According to several studies, the professional learning community (CAP) is the key to improving student performance and success. Schools in different Canadian provinces are excited about its positive effects. But in reality, what is a CAP and what does it bring to students?
A CAP is an association of teachers, members of management and / or pedagogical advisers who meet on a regular basis in order to question each other on ways to improve student success, to exchange strategies education, to assess the strengths and needs of young people in order to establish ways to strengthen their weaknesses.
This way of doing things has been implemented since 2005 in St-Henri Elementary School, New Brunswick. Initially, the members reflected on the means to improve the success of their students, focusing on common assessment tasks, the grading scale, the classification of students according to the threshold of success and many other aspects. Two years later, weekly meetings were scheduled for the establishment and their CAP operated according to a well-established structure. The leitmotif of the community is also the objective SMART, that is, everything that is achieved must have a purpose Sspecific, Mesurable, ATattainable, focus on Rresults and limited in the Temps. This procedure now allow to "bring together students with the same challenges and / or strengths, within the same level, in order to improve student performance through intervention or enrichment in connection with the 'SMART goal'.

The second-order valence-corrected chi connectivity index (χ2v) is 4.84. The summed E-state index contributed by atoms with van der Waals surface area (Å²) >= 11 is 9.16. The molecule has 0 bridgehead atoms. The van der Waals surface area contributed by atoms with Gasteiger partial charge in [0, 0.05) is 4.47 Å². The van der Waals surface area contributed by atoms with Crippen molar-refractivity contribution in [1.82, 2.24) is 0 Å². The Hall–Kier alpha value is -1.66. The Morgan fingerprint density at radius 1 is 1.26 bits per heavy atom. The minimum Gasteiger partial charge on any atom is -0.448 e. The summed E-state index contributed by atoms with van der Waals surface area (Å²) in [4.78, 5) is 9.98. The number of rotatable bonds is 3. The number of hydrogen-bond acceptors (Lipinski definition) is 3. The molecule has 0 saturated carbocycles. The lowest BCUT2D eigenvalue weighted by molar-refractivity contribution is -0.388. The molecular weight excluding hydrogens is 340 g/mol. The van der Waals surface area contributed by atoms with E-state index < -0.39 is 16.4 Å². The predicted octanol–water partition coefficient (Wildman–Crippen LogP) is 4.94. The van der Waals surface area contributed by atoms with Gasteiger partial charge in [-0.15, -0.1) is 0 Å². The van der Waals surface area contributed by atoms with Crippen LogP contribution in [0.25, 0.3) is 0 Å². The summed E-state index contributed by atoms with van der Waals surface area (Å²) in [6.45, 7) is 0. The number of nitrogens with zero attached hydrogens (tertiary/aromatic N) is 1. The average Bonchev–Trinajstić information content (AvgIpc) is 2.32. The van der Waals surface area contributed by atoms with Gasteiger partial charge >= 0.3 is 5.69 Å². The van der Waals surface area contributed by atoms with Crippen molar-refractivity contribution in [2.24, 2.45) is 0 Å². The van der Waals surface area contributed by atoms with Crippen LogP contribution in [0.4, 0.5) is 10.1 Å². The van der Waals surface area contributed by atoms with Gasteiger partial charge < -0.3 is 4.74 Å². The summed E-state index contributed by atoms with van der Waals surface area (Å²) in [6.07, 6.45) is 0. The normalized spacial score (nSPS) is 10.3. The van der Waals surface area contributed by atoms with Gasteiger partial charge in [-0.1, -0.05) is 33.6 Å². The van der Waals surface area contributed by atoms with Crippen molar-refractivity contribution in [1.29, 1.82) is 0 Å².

In some schools in Nova Scotia, the process for implementing a CAP is more or less the same as elsewhere (exchanges of ideas, joint evaluations, student analyzes, etc.). However, one idea emerges for improving academic performance: teachers are invited to observe their peers during their lessons so that they can identify promising teaching practices and then apply them.
In reality, regardless of the educational institution, two constants can be identified when a CAP is implemented. First, it is a long process. It is indeed necessary to meet by subject or by level, to think about the means to improve the performance of the pupils and, finally, to establish how to apply them. This then leads to the second constant, namely that the structure of the CAP will always vary according to its main actors and their educational level. This kind of community can therefore orient itself in a thousand and one ways.
To find out more about CAPs, see Martine Leclerc's book, Professional learning community. Guide for school leaders, Quebec, PUQ, 2012, 232 pages